what is a peer review article

what is a peer review article

Keep in mind that articles from peer reviewed journals are considered scholarly, but not all scholarly articles are from peer reviewed journals (in other words, just because an article was not published in a peer reviewed journal, doesn’t automatically mean it isn’t considered a scholarly source).

  1. The article was written by an expert or scholar in the field or on the topic.
  2. The article was reviewed by other experts or scholars in the field or on the topic who assess the article for accuracy and other indicators of scholarship before providing feedback to the author.
  3. The author made any necessary edits or changes to the article based on the feedback provided before the article was published.

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You will need to look at the journal information to find out if the articles it publishes are peer-reviewed. If the article is from a printed journal, look at the publication information in the front of the journal. If the article is from an electronic journal, go to the journal home page and look for a link to ‘About this journal’ or ‘Notes for Authors’. Here it should tell you if the articles are peer-reviewed.

  • Chapters tend to be lengthy
  • Reading requires your undivided attention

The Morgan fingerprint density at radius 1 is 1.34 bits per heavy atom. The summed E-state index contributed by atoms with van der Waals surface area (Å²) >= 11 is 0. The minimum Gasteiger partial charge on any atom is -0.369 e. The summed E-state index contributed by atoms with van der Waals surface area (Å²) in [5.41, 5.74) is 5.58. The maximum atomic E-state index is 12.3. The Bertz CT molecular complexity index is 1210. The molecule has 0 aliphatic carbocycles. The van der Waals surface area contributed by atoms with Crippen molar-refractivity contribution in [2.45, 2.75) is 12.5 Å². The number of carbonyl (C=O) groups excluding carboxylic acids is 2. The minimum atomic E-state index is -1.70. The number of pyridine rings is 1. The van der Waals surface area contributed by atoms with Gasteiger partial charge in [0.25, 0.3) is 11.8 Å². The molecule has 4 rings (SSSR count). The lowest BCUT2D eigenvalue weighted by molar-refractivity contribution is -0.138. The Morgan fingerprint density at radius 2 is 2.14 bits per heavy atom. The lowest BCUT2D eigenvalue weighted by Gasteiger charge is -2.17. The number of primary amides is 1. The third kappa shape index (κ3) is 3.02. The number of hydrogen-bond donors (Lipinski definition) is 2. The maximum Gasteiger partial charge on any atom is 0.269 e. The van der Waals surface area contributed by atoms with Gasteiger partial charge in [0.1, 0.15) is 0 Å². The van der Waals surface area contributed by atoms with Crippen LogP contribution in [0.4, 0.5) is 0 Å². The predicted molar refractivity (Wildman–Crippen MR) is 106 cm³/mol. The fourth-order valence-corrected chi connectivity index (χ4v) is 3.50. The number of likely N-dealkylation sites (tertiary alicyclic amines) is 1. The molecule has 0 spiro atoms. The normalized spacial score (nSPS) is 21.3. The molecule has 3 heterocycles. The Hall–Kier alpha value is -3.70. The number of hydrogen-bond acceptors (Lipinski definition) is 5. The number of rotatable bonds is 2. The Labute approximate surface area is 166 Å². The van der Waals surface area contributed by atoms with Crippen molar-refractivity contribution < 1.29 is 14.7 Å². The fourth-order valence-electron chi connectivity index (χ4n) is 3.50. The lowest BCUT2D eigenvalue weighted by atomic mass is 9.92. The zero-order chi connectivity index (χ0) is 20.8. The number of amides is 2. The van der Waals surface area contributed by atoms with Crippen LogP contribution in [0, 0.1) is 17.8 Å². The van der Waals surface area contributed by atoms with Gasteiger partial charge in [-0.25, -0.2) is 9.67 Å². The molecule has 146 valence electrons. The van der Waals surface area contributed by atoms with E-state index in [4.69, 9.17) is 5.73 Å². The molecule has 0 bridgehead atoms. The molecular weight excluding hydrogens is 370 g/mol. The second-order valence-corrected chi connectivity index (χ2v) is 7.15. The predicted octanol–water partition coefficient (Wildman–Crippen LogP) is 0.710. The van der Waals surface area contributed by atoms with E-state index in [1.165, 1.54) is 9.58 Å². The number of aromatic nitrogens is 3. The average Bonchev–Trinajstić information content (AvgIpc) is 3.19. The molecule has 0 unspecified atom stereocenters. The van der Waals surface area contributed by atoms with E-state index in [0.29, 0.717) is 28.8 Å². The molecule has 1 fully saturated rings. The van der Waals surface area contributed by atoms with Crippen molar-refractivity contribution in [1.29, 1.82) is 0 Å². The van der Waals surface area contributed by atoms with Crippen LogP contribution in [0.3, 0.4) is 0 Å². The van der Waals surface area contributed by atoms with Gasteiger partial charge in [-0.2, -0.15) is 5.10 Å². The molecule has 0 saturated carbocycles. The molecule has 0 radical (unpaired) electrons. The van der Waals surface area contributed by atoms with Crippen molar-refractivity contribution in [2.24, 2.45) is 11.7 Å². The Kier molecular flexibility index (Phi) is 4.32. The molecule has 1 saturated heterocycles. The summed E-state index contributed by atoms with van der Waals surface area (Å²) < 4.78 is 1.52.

• The author provides a complete list (bibliography) of the sources used
  • The book contains few pictures and advertisements
  • Often there are illustrations or graphs supporting the author’s research
  • The author’s credentials are provided
  • The book is published or sponsored by a scholarly or a professional association or an academic press

Peer-review essentially means that a written work has been evaluated by people with knowledge in the same field who have verified the sources and information found within that particular work, usually a journal article. Looking at some of the characteristics of peer-reviewed articles is a good way to check if a book is a good, scholarly source:

Peer review is a formal quality control process whereby an article submitted to a journal is evaluated by several recognised experts in that discipline. These “referees” judge whether it makes a sufficient contribution to knowledge in the discipline and is of a sufficient standard to justify publication.
Academic book manuscripts, conference papers, trade journals can also be commonly peer reviewed. Many library databases, including Discover, allow you to limit your search to only peer reviewed articles.